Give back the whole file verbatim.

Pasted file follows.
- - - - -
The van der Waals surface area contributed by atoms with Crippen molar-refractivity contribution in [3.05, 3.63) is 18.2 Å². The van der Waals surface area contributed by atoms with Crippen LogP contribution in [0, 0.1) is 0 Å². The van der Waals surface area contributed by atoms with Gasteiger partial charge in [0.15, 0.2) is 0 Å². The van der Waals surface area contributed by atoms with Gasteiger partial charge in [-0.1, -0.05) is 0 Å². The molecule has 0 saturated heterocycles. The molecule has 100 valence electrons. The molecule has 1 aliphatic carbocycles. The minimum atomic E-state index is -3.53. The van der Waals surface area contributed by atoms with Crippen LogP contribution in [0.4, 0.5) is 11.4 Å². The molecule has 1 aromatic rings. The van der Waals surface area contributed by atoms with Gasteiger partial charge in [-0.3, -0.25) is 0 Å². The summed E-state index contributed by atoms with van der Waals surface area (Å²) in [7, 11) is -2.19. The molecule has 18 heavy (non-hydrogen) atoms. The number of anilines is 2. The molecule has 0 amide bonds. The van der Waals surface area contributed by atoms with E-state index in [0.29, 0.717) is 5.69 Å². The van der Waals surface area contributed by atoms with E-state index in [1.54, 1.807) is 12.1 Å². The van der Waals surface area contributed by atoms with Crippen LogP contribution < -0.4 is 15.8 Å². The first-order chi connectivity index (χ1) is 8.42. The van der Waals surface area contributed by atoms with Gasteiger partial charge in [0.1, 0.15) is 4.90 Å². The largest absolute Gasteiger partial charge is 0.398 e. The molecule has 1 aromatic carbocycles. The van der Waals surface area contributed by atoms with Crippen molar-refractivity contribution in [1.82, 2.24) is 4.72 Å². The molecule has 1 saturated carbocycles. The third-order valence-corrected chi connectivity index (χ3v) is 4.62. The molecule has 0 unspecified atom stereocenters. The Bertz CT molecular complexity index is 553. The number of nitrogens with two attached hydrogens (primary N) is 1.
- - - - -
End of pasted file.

The van der Waals surface area contributed by atoms with Crippen molar-refractivity contribution in [3.05, 3.63) is 18.2 Å². The van der Waals surface area contributed by atoms with Crippen LogP contribution in [0, 0.1) is 0 Å². The van der Waals surface area contributed by atoms with Gasteiger partial charge in [0.15, 0.2) is 0 Å². The van der Waals surface area contributed by atoms with Gasteiger partial charge in [-0.1, -0.05) is 0 Å². The molecule has 0 saturated heterocycles. The molecule has 100 valence electrons. The molecule has 1 aliphatic carbocycles. The minimum atomic E-state index is -3.53. The van der Waals surface area contributed by atoms with Crippen LogP contribution in [0.4, 0.5) is 11.4 Å². The molecule has 1 aromatic rings. The van der Waals surface area contributed by atoms with Gasteiger partial charge in [-0.3, -0.25) is 0 Å². The summed E-state index contributed by atoms with van der Waals surface area (Å²) in [7, 11) is -2.19. The molecule has 18 heavy (non-hydrogen) atoms. The number of anilines is 2. The molecule has 0 amide bonds. The van der Waals surface area contributed by atoms with E-state index in [0.29, 0.717) is 5.69 Å². The van der Waals surface area contributed by atoms with E-state index in [1.54, 1.807) is 12.1 Å². The van der Waals surface area contributed by atoms with Crippen LogP contribution < -0.4 is 15.8 Å². The first-order chi connectivity index (χ1) is 8.42. The van der Waals surface area contributed by atoms with Gasteiger partial charge in [0.1, 0.15) is 4.90 Å². The largest absolute Gasteiger partial charge is 0.398 e. The molecule has 1 aromatic carbocycles. The van der Waals surface area contributed by atoms with Crippen molar-refractivity contribution in [1.82, 2.24) is 4.72 Å². The molecule has 1 saturated carbocycles. The third-order valence-corrected chi connectivity index (χ3v) is 4.62. The molecule has 0 unspecified atom stereocenters. The Bertz CT molecular complexity index is 553. The number of nitrogens with two attached hydrogens (primary N) is 1.